fall — or ever — and, if so, how it should be designed, built, managed, and inspected, will rest with A&M president Ray Bowen. At any other university, this process would be routine. At Texas A&M, it is charged with emotion. A correspondent who identified himself underneath his name as "An Aggie Dad" wrote the university, "[I]t is not the Aggie spirit to accept defeat. We do not wish to have these fine Aggies who have given their lives to have died in vain. AGGIE BONFIRE MUST CONTINUE AND DAMN THE TORPEDOES. . . . there must be a continuation of Aggie Bonfires, even if it doesn’t seem wise."
Not all Aggies hold such extreme sentiments, of course. But enough do that the issue of what will happen to Bonfire (always capitalized in Aggie usage and seldom accompanied by "the") is reminiscent of other crises in the university’s history, when hard-line traditionalists among both alumni and students resisted such changes as the end of compulsory membership in the Corps of Cadets and the admission of women. And make no mistake, this is a crisis, because if A&M does not take steps to ensure the safety of its students — to make certain that no other Aggies ever have to face what confronted Brittny Allison and Lucas Gregory and those who did not survive to make witness statements — then the empathy the university received from the world will turn to outrage.
How can a stack of wood be so important? As everyone knows, Aggies are different. To them, A&M means not just a university but a "fantastic, heart-warming, impossible-to-describe family," as a graduate wrote in a letter published in the Bonfire memorial issue of the school’s alumni magazine. That family is defined and united by a unique culture rooted in the university’s history as a military and agricultural institution. Even today, when fewer than 2,000 of A&M’s 43,000 students are members of the corps, military esprit and conformity run deep, as do the idealized elements of small-town life: community, tradition, loyalty, optimism, and unabashed sentimentality. The continuity of this culture has been undisturbed by the admission of women and the increase in enrollment from around 10,000 students in the sixties to more than 40,000 — and a main reason, Aggies will tell you, is Bonfire, an immense three-months-long project that introduces freshmen to the Aggie way of preserving traditions and bonding in common cause. Never mind that it destroys thousands of trees every year, inflicts dozens of serious injuries, occupies upward of 100,000 man-hours, puts some students in academic jeopardy, and calls for two six-hour nighttime shifts in addition to daytime work during Push, the last two weeks of construction. Isolated, overlooked, and made sport of for much of their school’s 124-year history, Aggies long ago stopped caring whether the outside world appreciated or approved of their ways. "From the outside you can’t understand it. From the inside you can’t explain it" goes a popular saying on campus.
But now A&M has something it must explain, and the questions will not be easy to answer. Unlike an airplane crash, the bonfire had no black box. It did not even have a blueprint. Nor did it have professional supervision. It was a product of craft rather than science, a towering but primitive totem built according to methods that were passed on by word of mouth from one year’s group of artisans (student leaders known as redpots, a reference to the color of their hard hats) to the next. In hindsight, the more that is known about the history of the bonfire, the way it is built, and the mythology that surrounds it, the less the collapse seems like a freak accident and the more it seems like an accident waiting to happen.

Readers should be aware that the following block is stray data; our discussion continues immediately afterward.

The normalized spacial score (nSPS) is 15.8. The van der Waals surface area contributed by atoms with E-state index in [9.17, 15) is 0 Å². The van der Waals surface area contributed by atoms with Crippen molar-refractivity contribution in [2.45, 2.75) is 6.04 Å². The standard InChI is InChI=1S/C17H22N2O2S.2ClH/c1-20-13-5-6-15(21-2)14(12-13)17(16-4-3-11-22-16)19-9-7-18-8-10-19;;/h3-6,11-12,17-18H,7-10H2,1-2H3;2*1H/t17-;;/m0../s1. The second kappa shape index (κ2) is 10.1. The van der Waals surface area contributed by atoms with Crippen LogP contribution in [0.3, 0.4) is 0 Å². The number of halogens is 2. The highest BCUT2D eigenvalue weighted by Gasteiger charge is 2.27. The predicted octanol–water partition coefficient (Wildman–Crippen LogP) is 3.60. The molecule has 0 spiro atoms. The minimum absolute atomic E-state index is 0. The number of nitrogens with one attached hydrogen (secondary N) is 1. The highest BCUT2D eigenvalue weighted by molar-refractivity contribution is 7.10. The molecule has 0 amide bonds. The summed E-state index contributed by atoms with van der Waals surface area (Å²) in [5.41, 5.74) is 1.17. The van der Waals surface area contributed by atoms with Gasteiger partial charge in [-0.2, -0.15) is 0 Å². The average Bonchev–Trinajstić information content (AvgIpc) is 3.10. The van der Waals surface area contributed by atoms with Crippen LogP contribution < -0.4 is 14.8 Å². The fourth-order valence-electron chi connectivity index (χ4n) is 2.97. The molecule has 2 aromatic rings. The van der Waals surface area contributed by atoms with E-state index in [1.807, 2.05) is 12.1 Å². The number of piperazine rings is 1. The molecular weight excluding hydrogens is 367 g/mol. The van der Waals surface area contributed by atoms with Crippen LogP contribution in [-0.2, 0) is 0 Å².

Two dozen or so unsharpened yellow pencils rest in Teddy Hirsch’s right hand. The pencils represent bonfire logs. He taps the blunt lead ends against the desk in his home office to shape them into a cylinder, stands them straight up, and opens his fist. Thwack! Pencils fall in all directions. "When you stand logs vertically," says the emeritus professor of civil engineering at Texas A&M, "you’ve got no stability." He reaches for two small rubber bands and places them around the top and the bottom of the cylinder. This time the stack wobbles and tips over. He repeats the experiment, only this time he double-wraps the two rubber bands. The pencils stand. What’s the difference? "Friction," says Hirsch. "With enough friction you can resist horizontal shear."
Teddy Hirsch, class of ’52, is a lifelong Aggie. Now seventy, he has spent almost his entire professional career at Texas A&M, earning three degrees, including a doctorate, in civil engineering and serving on the faculty from 1956 to 1992. For 25 years he was the head of the structural engineering division. The next time you drive on a freeway and see a collision barricade made of 55-gallon oil drums, think of Teddy Hirsch: It was his idea. Tall, trim, and with the weathered face of a man who has spent a lot of time on job sites, he now works as a consultant in a room filled with engineering tools, references, and Aggie memorabilia. Ever since he moved into his house a few blocks south of campus in 1966, he has gone out to the woods where bonfire logs are cut to gather his winter firewood from the leavings. "I’m going to tell you what I tell prospective clients before they hire me," he had said when I first called him. "I don’t give opinions, just facts. You may not like ’em, but they’re facts. And the fact is that the layered wedding cake is inherently unstable."
Hirsch is no second-guesser. He became worried about the stability of the layered wedding cake years ago, when he noticed a pattern of bonfires’ collapsing soon after being lit at eight o’clock on the night before the annual football game with the University of